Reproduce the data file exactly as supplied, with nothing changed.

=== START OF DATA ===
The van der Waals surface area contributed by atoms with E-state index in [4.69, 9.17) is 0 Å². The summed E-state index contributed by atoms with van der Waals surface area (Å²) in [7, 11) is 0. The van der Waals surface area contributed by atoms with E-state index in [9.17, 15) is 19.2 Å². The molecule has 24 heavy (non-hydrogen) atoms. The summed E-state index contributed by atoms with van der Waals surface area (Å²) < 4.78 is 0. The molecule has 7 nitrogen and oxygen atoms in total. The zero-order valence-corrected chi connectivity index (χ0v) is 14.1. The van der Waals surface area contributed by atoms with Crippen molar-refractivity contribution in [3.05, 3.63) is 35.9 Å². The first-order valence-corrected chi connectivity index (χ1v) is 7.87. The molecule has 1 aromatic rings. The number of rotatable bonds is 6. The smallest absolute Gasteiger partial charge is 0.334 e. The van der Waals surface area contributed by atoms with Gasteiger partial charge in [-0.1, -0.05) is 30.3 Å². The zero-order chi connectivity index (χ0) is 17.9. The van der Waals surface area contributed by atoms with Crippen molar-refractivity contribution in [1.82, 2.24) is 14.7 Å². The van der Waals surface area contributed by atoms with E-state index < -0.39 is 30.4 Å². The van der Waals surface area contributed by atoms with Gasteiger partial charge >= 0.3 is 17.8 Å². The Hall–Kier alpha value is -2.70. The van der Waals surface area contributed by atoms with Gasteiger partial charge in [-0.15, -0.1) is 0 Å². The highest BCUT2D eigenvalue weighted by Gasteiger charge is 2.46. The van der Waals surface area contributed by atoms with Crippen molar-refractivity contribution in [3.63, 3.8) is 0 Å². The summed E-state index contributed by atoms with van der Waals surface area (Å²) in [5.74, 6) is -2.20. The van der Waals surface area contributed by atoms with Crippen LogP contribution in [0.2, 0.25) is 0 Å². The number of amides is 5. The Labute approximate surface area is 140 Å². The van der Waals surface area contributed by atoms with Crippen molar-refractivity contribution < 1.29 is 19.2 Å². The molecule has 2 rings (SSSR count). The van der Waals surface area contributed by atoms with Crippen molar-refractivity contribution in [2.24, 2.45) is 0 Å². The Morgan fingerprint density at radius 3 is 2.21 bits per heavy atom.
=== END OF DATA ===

The van der Waals surface area contributed by atoms with E-state index in [4.69, 9.17) is 0 Å². The summed E-state index contributed by atoms with van der Waals surface area (Å²) in [7, 11) is 0. The van der Waals surface area contributed by atoms with E-state index in [9.17, 15) is 19.2 Å². The molecule has 24 heavy (non-hydrogen) atoms. The summed E-state index contributed by atoms with van der Waals surface area (Å²) < 4.78 is 0. The molecule has 7 nitrogen and oxygen atoms in total. The zero-order valence-corrected chi connectivity index (χ0v) is 14.1. The van der Waals surface area contributed by atoms with Crippen molar-refractivity contribution in [3.05, 3.63) is 35.9 Å². The first-order valence-corrected chi connectivity index (χ1v) is 7.87. The molecule has 1 aromatic rings. The number of rotatable bonds is 6. The smallest absolute Gasteiger partial charge is 0.334 e. The van der Waals surface area contributed by atoms with Gasteiger partial charge in [-0.1, -0.05) is 30.3 Å². The zero-order chi connectivity index (χ0) is 17.9. The van der Waals surface area contributed by atoms with Crippen molar-refractivity contribution in [1.82, 2.24) is 14.7 Å². The van der Waals surface area contributed by atoms with E-state index < -0.39 is 30.4 Å². The van der Waals surface area contributed by atoms with Gasteiger partial charge >= 0.3 is 17.8 Å². The Hall–Kier alpha value is -2.70. The van der Waals surface area contributed by atoms with Gasteiger partial charge in [-0.15, -0.1) is 0 Å². The highest BCUT2D eigenvalue weighted by Gasteiger charge is 2.46. The van der Waals surface area contributed by atoms with Crippen molar-refractivity contribution in [3.63, 3.8) is 0 Å². The summed E-state index contributed by atoms with van der Waals surface area (Å²) in [5.74, 6) is -2.20. The van der Waals surface area contributed by atoms with Crippen LogP contribution in [0.2, 0.25) is 0 Å². The number of amides is 5. The Labute approximate surface area is 140 Å². The van der Waals surface area contributed by atoms with Crippen molar-refractivity contribution < 1.29 is 19.2 Å². The molecule has 2 rings (SSSR count). The van der Waals surface area contributed by atoms with Crippen molar-refractivity contribution in [2.24, 2.45) is 0 Å². The Morgan fingerprint density at radius 3 is 2.21 bits per heavy atom.